The original title for Aka Pereyma’s show at the Ukrainian Institute of Modern Art was “The Egg Came First,” and she did learn the traditional Ukrainian art of Easter egg decoration from her mother. There’s only one basket of these eggs, Pysanky, on display, but eggs are frequently represented in this exhibit of 110 paintings, drawings, sculptures, ceramics, and textiles. All of Pereyma’s work grows out of her Ukrainian background even though it looks as much like high modernism as folk art, ranging from delicate abstracted drawings to paintings full of sturdy, forceful forms.

Born in Poland in 1927 to Ukrainian parents, Pereyma had a chaotic youth. Her father, a Ukrainian nationalist, moved the family to Germany when the Russians seemed likely to advance into Poland. They lived in a work camp, where they sometimes came close to starving. But for Ukrainians living in Germany, she says, the aftermath of the war was “like a flower burst out of the earth–there was embroidery, singing, poetry, theater.” As a pharmacy student in Erlangen, following her father’s wishes, she met her husband, who became a surgeon. They married and came to the United States in 1949, and a few years later she began to study art. “God bless America for the freedom to prove yourself,” she says.

Pereyma discovered New York City’s art museums once she settled there in 1951. Among her favorite painters were Henri Rousseau and the abstract expressionists, whose work she connected with Ukrainian decorative traditions. About that time her husband was working long hours as a hospital resident. She says she was filled with “all kinds of desires and fantasies” and began doing charcoal drawings of male and female figures. When her husband saw them he encouraged her to take art classes, which she did first in New York, then in Dayton after they moved to Troy, Ohio, in 1959 (where they live today). Her first class was a course in ceramics at the Brooklyn Museum School. “Being very cautious not to offend God and everybody else, I made clay crucifixes and little pots. But I did notice that people came to look at what I was doing, and I thought, ‘Gee, if they find it interesting, then maybe I should develop it.'” For one year, 1963 to 1964, she studied here, at the School of the Art Institute, but feels she learned more from the Art Institute’s collections, especially the illuminated manuscripts.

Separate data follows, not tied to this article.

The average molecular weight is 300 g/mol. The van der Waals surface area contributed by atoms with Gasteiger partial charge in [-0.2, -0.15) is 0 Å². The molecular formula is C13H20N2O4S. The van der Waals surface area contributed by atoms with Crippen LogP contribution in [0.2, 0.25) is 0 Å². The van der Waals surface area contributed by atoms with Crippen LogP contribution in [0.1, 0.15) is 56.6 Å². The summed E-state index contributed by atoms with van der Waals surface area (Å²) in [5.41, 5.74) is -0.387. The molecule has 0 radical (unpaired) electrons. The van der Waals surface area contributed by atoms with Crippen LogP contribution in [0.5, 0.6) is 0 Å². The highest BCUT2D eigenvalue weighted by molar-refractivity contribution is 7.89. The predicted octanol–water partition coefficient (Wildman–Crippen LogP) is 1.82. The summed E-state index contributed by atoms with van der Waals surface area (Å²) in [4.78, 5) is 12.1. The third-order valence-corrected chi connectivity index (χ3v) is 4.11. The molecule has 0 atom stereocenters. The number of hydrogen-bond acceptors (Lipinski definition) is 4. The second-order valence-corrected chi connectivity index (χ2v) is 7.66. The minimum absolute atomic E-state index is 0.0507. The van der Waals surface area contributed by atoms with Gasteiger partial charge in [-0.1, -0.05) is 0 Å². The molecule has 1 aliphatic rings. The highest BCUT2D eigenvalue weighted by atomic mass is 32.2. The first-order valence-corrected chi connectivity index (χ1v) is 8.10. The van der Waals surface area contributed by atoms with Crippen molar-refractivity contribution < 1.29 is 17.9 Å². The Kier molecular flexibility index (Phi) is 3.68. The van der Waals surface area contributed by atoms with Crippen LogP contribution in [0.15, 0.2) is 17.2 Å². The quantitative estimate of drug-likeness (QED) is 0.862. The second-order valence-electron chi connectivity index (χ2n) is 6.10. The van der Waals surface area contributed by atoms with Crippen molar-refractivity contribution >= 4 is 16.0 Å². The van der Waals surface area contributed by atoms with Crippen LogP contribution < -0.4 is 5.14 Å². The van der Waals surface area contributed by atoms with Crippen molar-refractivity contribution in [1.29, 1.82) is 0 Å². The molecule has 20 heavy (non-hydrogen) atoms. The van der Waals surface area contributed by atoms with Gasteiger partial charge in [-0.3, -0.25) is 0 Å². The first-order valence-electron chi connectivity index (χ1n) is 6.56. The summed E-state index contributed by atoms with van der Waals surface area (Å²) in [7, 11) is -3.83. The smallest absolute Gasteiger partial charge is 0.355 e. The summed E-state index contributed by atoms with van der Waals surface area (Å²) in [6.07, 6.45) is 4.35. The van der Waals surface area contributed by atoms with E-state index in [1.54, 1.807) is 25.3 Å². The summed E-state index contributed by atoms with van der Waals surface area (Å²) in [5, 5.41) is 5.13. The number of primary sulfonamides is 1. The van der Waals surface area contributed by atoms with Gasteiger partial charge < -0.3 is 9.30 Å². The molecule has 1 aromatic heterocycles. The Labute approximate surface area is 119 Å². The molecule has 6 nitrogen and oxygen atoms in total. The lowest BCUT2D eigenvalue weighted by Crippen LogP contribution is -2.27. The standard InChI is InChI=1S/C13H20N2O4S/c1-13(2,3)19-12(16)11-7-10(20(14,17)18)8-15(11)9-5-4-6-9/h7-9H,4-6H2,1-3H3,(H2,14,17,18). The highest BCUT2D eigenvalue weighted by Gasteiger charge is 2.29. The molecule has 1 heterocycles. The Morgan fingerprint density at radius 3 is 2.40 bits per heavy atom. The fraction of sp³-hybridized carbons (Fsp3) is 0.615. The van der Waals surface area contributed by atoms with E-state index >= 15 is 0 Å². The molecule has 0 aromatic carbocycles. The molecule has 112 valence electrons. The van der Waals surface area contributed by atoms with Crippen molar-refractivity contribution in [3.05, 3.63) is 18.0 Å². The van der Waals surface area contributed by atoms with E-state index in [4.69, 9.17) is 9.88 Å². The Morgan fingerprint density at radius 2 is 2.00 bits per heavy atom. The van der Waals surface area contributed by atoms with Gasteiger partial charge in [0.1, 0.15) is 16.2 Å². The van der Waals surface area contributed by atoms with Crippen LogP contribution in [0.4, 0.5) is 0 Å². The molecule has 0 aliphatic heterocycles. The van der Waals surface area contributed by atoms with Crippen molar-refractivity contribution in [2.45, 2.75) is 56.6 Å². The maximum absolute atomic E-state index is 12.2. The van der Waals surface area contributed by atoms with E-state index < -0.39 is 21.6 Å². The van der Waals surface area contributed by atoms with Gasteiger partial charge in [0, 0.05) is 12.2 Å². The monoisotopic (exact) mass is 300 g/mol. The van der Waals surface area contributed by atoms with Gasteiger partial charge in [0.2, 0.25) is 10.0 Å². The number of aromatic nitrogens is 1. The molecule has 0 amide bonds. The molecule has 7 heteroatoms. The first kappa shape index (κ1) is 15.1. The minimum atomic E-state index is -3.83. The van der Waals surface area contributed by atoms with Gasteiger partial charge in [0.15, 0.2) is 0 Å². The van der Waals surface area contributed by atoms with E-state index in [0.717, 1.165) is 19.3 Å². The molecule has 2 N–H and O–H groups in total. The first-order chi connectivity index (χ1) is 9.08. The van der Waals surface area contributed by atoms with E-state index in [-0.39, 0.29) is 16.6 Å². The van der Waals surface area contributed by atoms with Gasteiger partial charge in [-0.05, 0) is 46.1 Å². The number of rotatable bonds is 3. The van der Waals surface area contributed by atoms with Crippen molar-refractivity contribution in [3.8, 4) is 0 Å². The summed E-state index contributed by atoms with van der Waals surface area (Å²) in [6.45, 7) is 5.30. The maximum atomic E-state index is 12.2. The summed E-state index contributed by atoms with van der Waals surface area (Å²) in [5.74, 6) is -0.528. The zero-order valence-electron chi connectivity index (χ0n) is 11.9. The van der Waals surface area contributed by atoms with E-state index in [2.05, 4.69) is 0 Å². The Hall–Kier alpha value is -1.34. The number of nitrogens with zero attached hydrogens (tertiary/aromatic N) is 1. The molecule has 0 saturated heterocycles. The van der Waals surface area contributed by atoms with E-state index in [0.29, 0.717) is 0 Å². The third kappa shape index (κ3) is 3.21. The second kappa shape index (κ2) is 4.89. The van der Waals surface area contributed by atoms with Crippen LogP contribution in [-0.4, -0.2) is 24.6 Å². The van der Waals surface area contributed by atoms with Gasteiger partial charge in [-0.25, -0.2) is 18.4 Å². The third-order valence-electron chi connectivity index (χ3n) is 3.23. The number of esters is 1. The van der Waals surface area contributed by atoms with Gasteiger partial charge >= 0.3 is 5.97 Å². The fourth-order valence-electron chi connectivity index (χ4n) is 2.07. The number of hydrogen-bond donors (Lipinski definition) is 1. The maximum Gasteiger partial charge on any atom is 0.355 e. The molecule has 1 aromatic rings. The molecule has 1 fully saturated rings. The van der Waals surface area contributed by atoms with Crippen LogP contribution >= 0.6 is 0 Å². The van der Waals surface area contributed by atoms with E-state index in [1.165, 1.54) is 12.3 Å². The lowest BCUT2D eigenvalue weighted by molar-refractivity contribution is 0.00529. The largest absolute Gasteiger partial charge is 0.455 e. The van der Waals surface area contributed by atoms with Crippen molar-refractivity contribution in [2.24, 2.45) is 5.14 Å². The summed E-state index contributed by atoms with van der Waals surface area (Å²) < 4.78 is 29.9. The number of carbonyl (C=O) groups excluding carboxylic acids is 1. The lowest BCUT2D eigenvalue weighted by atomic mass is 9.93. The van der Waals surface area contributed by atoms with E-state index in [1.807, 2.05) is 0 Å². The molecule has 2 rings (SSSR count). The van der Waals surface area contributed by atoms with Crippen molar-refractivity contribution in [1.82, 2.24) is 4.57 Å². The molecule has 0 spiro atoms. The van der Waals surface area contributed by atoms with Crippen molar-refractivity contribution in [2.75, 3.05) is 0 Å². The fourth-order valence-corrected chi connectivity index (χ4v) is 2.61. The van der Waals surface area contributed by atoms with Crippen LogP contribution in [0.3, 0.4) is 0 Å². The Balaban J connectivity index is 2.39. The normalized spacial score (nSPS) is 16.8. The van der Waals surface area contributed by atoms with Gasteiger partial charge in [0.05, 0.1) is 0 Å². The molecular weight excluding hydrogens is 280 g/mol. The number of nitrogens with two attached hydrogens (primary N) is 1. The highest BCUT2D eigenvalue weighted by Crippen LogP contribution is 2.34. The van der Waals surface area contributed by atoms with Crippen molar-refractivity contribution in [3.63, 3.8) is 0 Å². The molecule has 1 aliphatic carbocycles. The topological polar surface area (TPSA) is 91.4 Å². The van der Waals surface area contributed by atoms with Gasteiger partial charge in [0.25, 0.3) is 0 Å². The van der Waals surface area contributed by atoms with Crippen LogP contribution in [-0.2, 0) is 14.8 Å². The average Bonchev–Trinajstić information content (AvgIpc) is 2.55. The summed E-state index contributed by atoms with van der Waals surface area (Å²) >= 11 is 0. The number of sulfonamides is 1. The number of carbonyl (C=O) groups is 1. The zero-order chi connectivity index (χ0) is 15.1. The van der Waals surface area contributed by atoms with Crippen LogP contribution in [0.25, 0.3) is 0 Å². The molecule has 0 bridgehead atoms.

In her art, which has often been exhibited in Ukraine since its independence in 1991, Pereyma aims to “glorify” her native culture. Clusters of dots, for example, represent drops of water. “In Ukrainian folklore,” she explains, “the girls are supposed to go in the morning and collect miraculous dew to wash their faces to get good complexion.” In the symbolism of egg decorating, spiderwebs represent life (“Once you fall in, it’s very hard to get out”). A rake symbolizes the ability to gather knowledge or wealth. Decorated eggs were taken to church and blessed to give them “magic powers.” Birds, she learned as a child, are messengers from God, and the ten dynamic metal sculptures of birds here reveal the quotidian lines of the farm implements from which they’re made even as their curves suggest flight.

The earliest works in this exhibit are from the mid-60s. After the Bath (1964) is based on Pereyma’s own figure. “I thought I was becoming pretty gutsy to put such a big woman naked in one of my works. I was embarrassed, but I did it.” Part of it is scorched–damaged in a 1968 fire that destroyed much of her work. Thirty years after hearing Dylan Thomas read his poetry on the radio (“I couldn’t understand what it was all about, but the way he delivered it was so captivating”), she began making drawings that represent poems as pure design. In the five examples here from the series “Homage to Poets” (made between 1993 and 2005), she replaces each letter of a Polish or Ukrainian poem with an asterisk.

Several works were inspired by Ukrainian folk songs, which Pereyma’s mother sang to her as a child. The Night of Summer Solstice, Marene Fell in the Water (2000) shows a nude with her foot poised above a pool of blue but stopped by an egg. On the summer solstice, according to one story, girls take off their clothes and go into the woods at midnight to look for flower juice to mix with their blood–then they can “understand what the birds are saying, what life is all about,” Pereyma says. In one song, a girl gets scared by some boys and falls in the water. The Story of Jacob (2002) is based on a folk song about a married man whose mistress demands he kill his wife. Pereyma shows the murder scene in stylized fashion: juxtaposed with bowls, spoons, and a cup is a woman’s braid, pinned to the table with a big spike.

Aka Pereyma

Where: Ukrainian Institute of Modern Art, 2320 W. Chicago

When: Through May 22

Info: 773-227-5522

Art accompanying story in printed newspaper (not available in this archive): photo/Fred Camper.